The very name of the illness that had so totally derailed my life sounded like a joke, as if it were nothing more than ordinary life in our too-fast age, the complaint of someone too lazy to keep up. The words stung my lips with insult: “chronic fatigue syndrome.”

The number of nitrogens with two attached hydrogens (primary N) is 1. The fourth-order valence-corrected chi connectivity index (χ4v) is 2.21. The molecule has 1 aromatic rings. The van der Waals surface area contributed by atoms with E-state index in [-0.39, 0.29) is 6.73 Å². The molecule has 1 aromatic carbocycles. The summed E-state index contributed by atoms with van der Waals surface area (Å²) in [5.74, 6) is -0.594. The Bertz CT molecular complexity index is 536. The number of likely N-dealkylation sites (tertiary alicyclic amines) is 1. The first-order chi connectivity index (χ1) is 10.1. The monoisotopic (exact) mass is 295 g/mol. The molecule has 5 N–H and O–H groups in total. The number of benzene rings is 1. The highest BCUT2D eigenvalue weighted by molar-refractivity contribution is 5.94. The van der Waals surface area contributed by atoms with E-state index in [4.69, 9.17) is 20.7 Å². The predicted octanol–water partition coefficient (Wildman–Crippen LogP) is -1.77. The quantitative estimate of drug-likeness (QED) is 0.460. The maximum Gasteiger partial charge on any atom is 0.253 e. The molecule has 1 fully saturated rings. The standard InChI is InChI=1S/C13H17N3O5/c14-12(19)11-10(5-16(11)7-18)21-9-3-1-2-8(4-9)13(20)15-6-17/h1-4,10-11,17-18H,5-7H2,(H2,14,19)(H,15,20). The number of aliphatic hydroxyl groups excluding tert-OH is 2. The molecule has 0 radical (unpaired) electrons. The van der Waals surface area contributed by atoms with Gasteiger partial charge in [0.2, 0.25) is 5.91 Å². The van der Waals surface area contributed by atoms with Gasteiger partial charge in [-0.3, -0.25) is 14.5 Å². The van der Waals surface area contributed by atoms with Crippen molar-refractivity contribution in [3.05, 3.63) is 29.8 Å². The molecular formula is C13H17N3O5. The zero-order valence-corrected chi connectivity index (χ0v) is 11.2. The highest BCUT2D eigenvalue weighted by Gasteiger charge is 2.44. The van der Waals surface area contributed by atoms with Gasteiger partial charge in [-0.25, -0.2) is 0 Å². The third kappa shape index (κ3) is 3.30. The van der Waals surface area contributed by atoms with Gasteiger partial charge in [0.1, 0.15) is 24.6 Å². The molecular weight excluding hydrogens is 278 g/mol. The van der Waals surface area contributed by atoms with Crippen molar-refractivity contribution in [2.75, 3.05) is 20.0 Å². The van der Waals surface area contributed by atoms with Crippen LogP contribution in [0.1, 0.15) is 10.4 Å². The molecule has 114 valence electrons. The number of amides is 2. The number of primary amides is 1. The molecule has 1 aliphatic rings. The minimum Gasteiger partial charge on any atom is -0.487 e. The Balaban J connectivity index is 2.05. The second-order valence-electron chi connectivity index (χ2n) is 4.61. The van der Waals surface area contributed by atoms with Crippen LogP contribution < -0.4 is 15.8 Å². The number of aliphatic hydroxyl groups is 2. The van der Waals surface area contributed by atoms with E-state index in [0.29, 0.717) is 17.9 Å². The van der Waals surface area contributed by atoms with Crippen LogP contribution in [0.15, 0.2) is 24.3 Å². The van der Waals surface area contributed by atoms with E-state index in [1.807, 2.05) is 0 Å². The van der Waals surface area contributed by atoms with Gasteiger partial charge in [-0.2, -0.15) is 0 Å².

Though I felt like I was suffering in my own private hell, more than a million Americans shared my fate. Worldwide, the number is estimated at between 17 and 30 million. Though the disease has been characterized as the “yuppie flu,” it is more common in poor people. It occurs in all racial groups and ages but most of us are women—around 80 percent. Hidden in these numbers is astonishing suffering. But public health agencies have treated chronic fatigue syndrome as if it were the jest the name suggests.